Of course, customer feedback is the single best way to improve customer satisfaction. However, just because customers are asked to provide feedback doesn’t necessarily mean they will. Unfortunately, some companies never see the benefit of customer feedback, usually because their feedback strategies are not well planned or implemented, and are considered burdensome by customers.
But keep in mind that achieving a 100% response completion rate is not necessarily a valid goal in and of itself. Maybe customers are thoroughly happy with a business but simply don’t want to take the time to respond to a feedback request. This shouldn’t necessarily be seen as a problem. A more valid goal is to collect feedback from a representative sample of the customer demographic, making sure that everyone who would like to respond has an equal opportunity to do so, and that there is nothing preventing them from sharing their insights.
Overcoming Obstacles to Survey Completion
Low completion rates could be due to several different factors. It could be that customers find the survey to be confusing or time-consuming, leading to frustration and abandonment. Or, maybe, customers don’t feel a strong enough connection with a company so they see no point in sharing their opinions. Or, perhaps, the wrong customer demographic is being targeted.
Whatever the reason, a business must carefully consider what is preventing customers from providing valuable insights since higher rates of survey abandonment equal less useful, accurate feedback. Bain Insights suggests that business-to-consumer surveys should aim for, at least, a 60% completion rate; business-to-business surveys should yield, at the minimum, a 40% completion rate. Anything less should be seen as a red flag, providing untrustworthy and/or incomplete data.
To improve completion rates consider the following strategies:
Develop the best questionnaire
Design the feedback survey to encourage maximum response but also to collect the required information. The best way to begin is to consider what you see as ideal feedback. It goes without saying that meaningful responses are the most useful ones, so create questions which invite helpful responses. And, if possible, pilot the questionnaire to gauge response to its design and delivery. Analyze the responses and if, for any reason, participants had trouble, revise the survey. Make sure there are no obstacles preventing anyone from completing it.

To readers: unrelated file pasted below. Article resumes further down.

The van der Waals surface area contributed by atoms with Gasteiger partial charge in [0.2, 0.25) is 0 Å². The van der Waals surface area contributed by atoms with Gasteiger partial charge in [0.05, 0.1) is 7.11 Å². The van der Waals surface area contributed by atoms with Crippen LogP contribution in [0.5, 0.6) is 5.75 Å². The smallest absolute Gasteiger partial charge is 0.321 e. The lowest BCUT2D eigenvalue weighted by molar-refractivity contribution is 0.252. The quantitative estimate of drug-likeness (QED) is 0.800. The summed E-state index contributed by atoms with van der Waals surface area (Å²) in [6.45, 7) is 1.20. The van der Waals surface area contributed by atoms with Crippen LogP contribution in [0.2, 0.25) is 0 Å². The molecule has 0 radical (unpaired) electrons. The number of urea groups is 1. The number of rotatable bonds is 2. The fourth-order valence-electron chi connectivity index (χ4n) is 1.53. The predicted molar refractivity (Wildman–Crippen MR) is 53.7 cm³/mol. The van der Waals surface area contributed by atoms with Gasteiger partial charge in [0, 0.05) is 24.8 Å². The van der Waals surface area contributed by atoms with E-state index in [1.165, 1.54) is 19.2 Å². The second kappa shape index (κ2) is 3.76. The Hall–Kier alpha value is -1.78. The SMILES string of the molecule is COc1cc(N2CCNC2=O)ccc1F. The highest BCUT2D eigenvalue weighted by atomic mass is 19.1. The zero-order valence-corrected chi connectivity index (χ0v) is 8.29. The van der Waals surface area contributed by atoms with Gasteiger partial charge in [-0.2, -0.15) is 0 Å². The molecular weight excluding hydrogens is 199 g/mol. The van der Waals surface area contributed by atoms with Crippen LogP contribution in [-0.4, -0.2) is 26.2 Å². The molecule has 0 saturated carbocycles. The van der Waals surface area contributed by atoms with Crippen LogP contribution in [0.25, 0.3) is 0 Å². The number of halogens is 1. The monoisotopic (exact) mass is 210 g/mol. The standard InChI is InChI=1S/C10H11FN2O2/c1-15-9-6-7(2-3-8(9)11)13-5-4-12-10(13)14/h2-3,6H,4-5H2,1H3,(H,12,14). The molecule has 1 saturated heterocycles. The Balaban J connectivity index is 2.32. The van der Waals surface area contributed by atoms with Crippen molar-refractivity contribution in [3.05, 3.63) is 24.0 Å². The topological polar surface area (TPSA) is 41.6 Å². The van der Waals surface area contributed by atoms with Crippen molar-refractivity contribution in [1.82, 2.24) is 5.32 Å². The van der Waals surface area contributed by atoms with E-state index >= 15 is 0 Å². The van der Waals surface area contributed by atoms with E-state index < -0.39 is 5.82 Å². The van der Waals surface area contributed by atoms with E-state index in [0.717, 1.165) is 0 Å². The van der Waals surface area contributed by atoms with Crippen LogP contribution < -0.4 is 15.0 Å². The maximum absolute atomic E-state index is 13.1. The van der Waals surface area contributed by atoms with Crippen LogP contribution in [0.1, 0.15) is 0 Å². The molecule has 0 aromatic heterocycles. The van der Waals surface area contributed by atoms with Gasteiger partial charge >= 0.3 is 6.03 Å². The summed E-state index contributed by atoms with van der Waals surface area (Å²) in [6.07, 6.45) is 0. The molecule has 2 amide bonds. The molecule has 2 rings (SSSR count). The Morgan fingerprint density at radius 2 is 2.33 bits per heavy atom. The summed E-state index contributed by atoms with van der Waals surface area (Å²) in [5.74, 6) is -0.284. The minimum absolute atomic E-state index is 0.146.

Decide how you will select your sample of customers
Generally speaking, it’s best to aim for a representative cross-section of customers; however, this is not always realistic, affordable, or even useful. Therefore, consider your feedback objectives and target customers accordingly. For instance, a business might want to find out why customers who bought from its website three months ago have not returned. Or how likely long-term customers are to spread positive word-of-mouth. All customers are not the same and not all feedback is equal. Think about your feedback objectives and carefully consider whose opinion would be most relevant and useful.
Decide on a sample size
Consider how many returned questionnaires you will need in order to obtain reliable and accurate results and what a likely overall response rate will be. This will be influenced, in part, by how many discrete customer groups you have included in your survey. The more groups, the larger the total sample size will need to be. Statisticians generally suggest a sample size of no less than 100 and no more than 10% of the total, so long as it does not exceed 1,000.
Choose the best method for distributing and collecting the questionnaire
Postal questionnaires are often the least expensive method but can also have the lowest response and completion rates. Face-to-face interviews may be more appropriate in some cases but will also increase costs. Consider your customer demographic. If they are younger, consisting mostly of digital natives, sending out links via social media should yield some good response rates. According to a recent Forbes report, Millennials are 62% more likely to interact with a company if it reaches out to them via social media. And, since 42% of Millennials say they are interested in helping businesses improve their products and services, a business would obviously do well to maximize its social network presence in order to increase engagement with younger customers.
Guarantee Your Survey’s Success
Whether a company routinely wins accolades from customers or is routinely maligned, asking for customer feedback is a requirement to ensure its long-lasting success. Every business’s goal is to keep as many customers as it can and a well-designed feedback survey will help it do just that, turning even the toughest customers into brand advocates. Taking care to deliver a well-written and administered survey increases the chance that a business will receive higher completion rates, thus yielding more useful results.